Another major issue to be considered is that of whether elements of functional disability can be more reasonably accounted for by other symptoms, such as negative symptoms. If an individual has both the cognitive abilities and the skills required to perform functional acts but does not do so because they experience anhedonia then their functional disability may be due entirely to symptoms. The inability to anticipate a pleasurable experience may remove motivation to perform the acts.26 Similarly, high levels of anergic symptoms may lead an individual to simply not engage in enough behavior to achieve functional outcomes.27 Most directly, and as discussed before, symptoms of amotivation are a potent interfering factor for functional outcomes. What will need to be determined in the end result is if remission is a purely behavioral criteria, ie, what does the person do in the real world regardless of the reasons for it, or if other contributors need to be considered as well. This element of the disability picture strongly suggests that functional abilities (ie, functional capacity) need to be examined when attempting to determine if a person with schizophrenia is in functional remission or not.28 Measuring the ability to behave in a manner consistent with remission is likely to be a critical step in the assessment process and to determine the causes for lack of functional remission when it is seen.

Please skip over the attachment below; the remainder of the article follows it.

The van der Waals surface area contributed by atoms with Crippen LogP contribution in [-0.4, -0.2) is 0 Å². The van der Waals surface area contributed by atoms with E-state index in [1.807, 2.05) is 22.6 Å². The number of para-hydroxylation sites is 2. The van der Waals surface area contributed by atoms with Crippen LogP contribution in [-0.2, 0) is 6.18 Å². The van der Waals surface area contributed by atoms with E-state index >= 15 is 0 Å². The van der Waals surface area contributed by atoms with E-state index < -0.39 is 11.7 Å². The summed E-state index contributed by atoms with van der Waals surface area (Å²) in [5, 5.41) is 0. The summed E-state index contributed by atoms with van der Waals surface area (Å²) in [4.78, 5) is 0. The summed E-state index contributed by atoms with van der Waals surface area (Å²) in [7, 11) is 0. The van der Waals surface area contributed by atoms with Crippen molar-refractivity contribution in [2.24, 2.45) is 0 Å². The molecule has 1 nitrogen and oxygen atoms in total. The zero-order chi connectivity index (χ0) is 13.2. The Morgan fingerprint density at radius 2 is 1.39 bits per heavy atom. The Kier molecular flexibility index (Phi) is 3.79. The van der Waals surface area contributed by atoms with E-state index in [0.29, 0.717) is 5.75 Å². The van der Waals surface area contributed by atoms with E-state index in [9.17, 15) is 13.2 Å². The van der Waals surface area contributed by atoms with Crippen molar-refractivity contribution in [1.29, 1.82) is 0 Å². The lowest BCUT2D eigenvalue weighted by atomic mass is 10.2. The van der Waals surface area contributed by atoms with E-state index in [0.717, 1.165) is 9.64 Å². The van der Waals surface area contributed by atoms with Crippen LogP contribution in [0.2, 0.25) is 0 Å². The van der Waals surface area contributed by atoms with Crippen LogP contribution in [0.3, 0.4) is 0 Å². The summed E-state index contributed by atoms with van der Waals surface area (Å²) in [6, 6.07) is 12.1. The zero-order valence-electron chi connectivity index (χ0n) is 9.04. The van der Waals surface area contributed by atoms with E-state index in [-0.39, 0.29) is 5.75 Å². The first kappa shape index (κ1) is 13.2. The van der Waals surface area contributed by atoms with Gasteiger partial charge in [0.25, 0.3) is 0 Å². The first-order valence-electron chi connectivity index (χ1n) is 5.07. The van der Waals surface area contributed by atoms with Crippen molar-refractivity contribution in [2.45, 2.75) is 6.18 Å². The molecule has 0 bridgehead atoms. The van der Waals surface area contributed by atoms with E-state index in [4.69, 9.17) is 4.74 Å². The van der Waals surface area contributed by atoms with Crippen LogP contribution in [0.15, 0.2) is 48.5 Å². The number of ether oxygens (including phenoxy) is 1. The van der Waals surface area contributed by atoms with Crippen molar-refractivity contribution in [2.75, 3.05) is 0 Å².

Subjective Response
Subjective reaction to illness and current subjective illness burden are important factors. First, the willingness of a patient to participate in, contribute to, and sustain involvement in their functionally relevant aspects of treatment is likely linked to their subjective impression of current illness burden and likely future treatment benefit. Patients who are “objectively” doing well (symptomatic remission and partial functional remission) but do not share this positive view are likely to be at high risk for a variety of adverse outcomes. Conversely, patients who see themselves as unimpaired or not ill, despite disability and symptoms, should clearly not be considered to be in functional remission simply because they do not consider themselves disabled. While it has been known for years that unawareness of illness in the realm of lack of insight into psychotic symptoms is common in schizophrenia,29 it has become quite apparent in recent years that many patients manifest discrepancies compared with observer reports in evaluating their cognitive, social, and functional abilities and their level of success in the achievement of real-world outcomes.30 While subjective reports of illness burden and perceived disability have been found to have a substantial correlation in schizophrenia, these self-reports are often found not to correlate with observer ratings or direct measurements of functional skills performance.31 This applies as well to self-estimated cognitive impairment, where subjective appraisals of cognitive functioning are often correlated close to 0 with performance on NP tests, while observer and clinician ratings of impairment were found to be more highly associated with patient performance.32